Today we are not facing a cocktail of variants, but rather an ocean of Omicron sub-variants. According to Dr. Daniele Focosi, an expert in Virology at the University of Pisa, the Omicron mutations have given way to a universe of subvariants. Its nomenclature has changed rapidly, but the most recent are the ones that are presumed to be more aggressive.
When Omicron emerged, what scientists call “divergent evolution” occurred, that is, the virus diversified. But now we are facing another phenomenon known as “convergent evolution”, which could be explained as the meeting of different mutations that begin to appear shared between different subvariants, and thus could have some particularities of each other. In this way, the virus can acquire new advantages.
The evolution of Omicron has been frenetic, to such an extent that the scientific community has baptized some of its subvariants as Cerverus, Typhoon, Minotaur (names that have not been officially recognized by the WHO). Faced with this, it is predicted that a declaration could come from these warning of the arrival of a new variant.
“There are some unconfirmed rumors that a new variant will probably come out with a different name than Ómicron, declared by the WHO,” says Carlos Arias, coordinator of the Mexican Genomic Surveillance Consortium (CoViGen-Mex).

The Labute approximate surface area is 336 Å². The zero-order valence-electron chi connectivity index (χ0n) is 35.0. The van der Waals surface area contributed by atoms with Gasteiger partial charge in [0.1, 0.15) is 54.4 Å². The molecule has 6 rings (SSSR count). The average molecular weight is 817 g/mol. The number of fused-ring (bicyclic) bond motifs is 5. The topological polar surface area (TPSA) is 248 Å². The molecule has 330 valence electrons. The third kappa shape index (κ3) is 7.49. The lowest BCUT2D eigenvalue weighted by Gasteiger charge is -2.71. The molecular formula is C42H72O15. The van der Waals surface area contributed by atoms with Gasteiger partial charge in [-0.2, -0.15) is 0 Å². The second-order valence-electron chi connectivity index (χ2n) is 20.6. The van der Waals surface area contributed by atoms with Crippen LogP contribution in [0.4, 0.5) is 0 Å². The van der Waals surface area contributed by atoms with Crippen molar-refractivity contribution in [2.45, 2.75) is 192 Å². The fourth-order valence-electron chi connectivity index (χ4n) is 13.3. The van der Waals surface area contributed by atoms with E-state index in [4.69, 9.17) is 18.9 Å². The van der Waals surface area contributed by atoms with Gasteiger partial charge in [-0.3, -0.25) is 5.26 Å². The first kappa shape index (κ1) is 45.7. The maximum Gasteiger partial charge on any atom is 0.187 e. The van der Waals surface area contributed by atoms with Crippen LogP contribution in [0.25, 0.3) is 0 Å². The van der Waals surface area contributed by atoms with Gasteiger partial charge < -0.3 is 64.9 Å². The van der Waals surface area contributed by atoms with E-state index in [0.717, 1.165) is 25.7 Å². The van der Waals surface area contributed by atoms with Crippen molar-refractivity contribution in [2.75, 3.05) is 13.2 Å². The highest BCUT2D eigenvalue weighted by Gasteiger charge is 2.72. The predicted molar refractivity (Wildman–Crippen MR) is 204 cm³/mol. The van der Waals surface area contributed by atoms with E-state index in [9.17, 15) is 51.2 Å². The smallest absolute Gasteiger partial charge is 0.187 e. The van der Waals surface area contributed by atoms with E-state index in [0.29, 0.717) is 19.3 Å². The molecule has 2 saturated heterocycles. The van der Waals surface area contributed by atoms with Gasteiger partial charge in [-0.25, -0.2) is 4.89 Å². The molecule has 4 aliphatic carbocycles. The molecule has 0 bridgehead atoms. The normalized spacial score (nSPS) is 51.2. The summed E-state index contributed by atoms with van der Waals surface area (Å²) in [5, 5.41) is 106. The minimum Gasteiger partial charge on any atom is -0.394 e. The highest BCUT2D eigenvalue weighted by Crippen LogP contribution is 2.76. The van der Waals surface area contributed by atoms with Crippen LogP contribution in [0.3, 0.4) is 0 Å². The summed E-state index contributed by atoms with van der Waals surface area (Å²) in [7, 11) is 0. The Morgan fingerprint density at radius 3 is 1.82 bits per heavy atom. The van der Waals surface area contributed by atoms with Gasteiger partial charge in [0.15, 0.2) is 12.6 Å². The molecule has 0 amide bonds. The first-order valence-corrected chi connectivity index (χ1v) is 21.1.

According to the most recent CoViGen-Mex updates, seven genomes have already been identified in the country as BF.7 and one more as BQ.1; almost all in Mexico City. The first trace of BF.7 was registered in August and the call is to be aware of the behavior of these subvariants, since it is believed that they could take advantage of those that have circulated in recent months in Mexico. The BQ.1.1 subvariant, which has already been strongly present in other countries, has not yet been detected in the national territory.
“Even though they are sub-variants of Omicron, they are behaving a bit differently. For this reason, the weeks that follow are decisive to know what will be the dominant sub-variant or if the changes are already enough to know if we have a new variant of concern, with another name”, affirms Mauricio Rodríguez, spokesman for the University Commission for Health Care. of the UNAM Coronavirus Emergency.
So, the possible appearance of a new variant, the collage of subvariants, the decrease in attention to public health measures, perhaps temporality, are ingredients that can determine the next wave. So far, it is expected that it will cause fewer hospitalizations and deaths because of the immunity that we have already generated, both through natural infection and also through vaccines. Fortunately, so far, all vaccines continue to protect against variants and subvariants.
The new subvariants find conditions that are very different from what the previous subvariants found because there is already very strong immunity from vaccination and because there is also already immunity from the disease. However, these new variants and/or sub-variants are managing to escape from this and continue to be transmitted.